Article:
Doctors and the Safety of Patients

MENALDI RASMIN

April 11, 2016

Medical education and the safety of patients are two inseparable things. They are two sides of a coin. Major schools of medicine in the world are using this guideline, referring to the World Federation for Medical Education.

This is why it is difficult to establish a school of medicine. It needs to involve the medical profession from the start and not just be an administrative decision, as there is the matter of patients’ safety that should not be seen as “a matter to be taken care of later”.

So strict is the assessment of medical education and graduates that often times foreign medical graduates cannot work as doctors in the United States. Why? Because the person’s competence is doubted, as the number of medical schools and the ratio between the number of medical schools and the number of medical students per school in the origin country is outside of the normal ratio. Medical education must abide by the universal conventions as all of the graduates must be approved and accepted as competent doctors in handling sick people wherever they may be in the world.

Quality control

The quality and competence of a doctor will be directly assessed in relation to his or her origin country and school of medicine. Universal values are applied here: The opening of a new school of medicine must begin with the opening of a medical study program supported by an existing school of medicine with an “A” accreditation. After the new medical study program produces one batch of graduates, it can be recommended to obtain an operational license as a new school of medicine. The opening of new schools follows the rule of one school for every 4 million citizens, a permanent lecturer for every 10 students in the academic educational level (to obtain a Bachelor’s degree) and one lecturer for every five students in clinical education (in the hospital) to obtain a professional title.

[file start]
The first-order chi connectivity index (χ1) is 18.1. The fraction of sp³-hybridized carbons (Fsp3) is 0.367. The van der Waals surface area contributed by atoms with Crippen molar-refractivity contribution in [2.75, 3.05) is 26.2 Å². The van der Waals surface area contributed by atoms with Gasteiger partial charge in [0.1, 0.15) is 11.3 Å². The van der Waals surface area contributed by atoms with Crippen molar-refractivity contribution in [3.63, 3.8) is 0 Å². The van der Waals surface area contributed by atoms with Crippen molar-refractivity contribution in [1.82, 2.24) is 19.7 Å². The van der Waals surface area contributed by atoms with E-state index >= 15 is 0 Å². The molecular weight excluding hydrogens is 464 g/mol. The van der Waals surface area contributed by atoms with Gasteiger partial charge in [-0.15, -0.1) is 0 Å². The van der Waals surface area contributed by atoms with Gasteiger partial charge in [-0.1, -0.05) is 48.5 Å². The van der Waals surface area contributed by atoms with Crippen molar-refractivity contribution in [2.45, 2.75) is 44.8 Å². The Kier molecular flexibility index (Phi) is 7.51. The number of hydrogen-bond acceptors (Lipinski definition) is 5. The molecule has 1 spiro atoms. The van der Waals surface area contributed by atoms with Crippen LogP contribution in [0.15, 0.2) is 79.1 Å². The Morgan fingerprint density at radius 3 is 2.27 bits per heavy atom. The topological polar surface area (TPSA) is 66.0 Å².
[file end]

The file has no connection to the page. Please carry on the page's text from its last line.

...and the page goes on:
In the clinical level of education, every student must obtain the amount of variation of cases enough to obtain competence as mandated by the state’s and the profession’s competence standards through the Medical Council. In the clinical level, in order to reach the necessary amount and variation of cases, medical students must face many risks, including the risk of catching a sickness.

Upon graduation from the competence exam, new doctors must participate in a year-long internship. Afterwards, they may choose the next step of their careers and must obtain a registration letter (STR) from the state – issued by the Medical Council – to be able to provide legal medical services.

Universally, this is a doctor who is responsible and has the authority to conduct primary health care. Generally they develop the ability of public health education, sickness prevention measures, early diagnosis and treatment. The STRs are renewed after certain time periods (in Indonesia, this is every five years) to ensure an updated competence and the safety of patients. This is a summary of the series of quality control maintenance processes that all doctors must undergo universally.

Indonesian medical education

In Southeast Asia, Indonesia was the first country to have a medical education in the form of the Javanese School of Doctors in 1849. This long experience should have made Indonesia a regional role model. Is it truly so?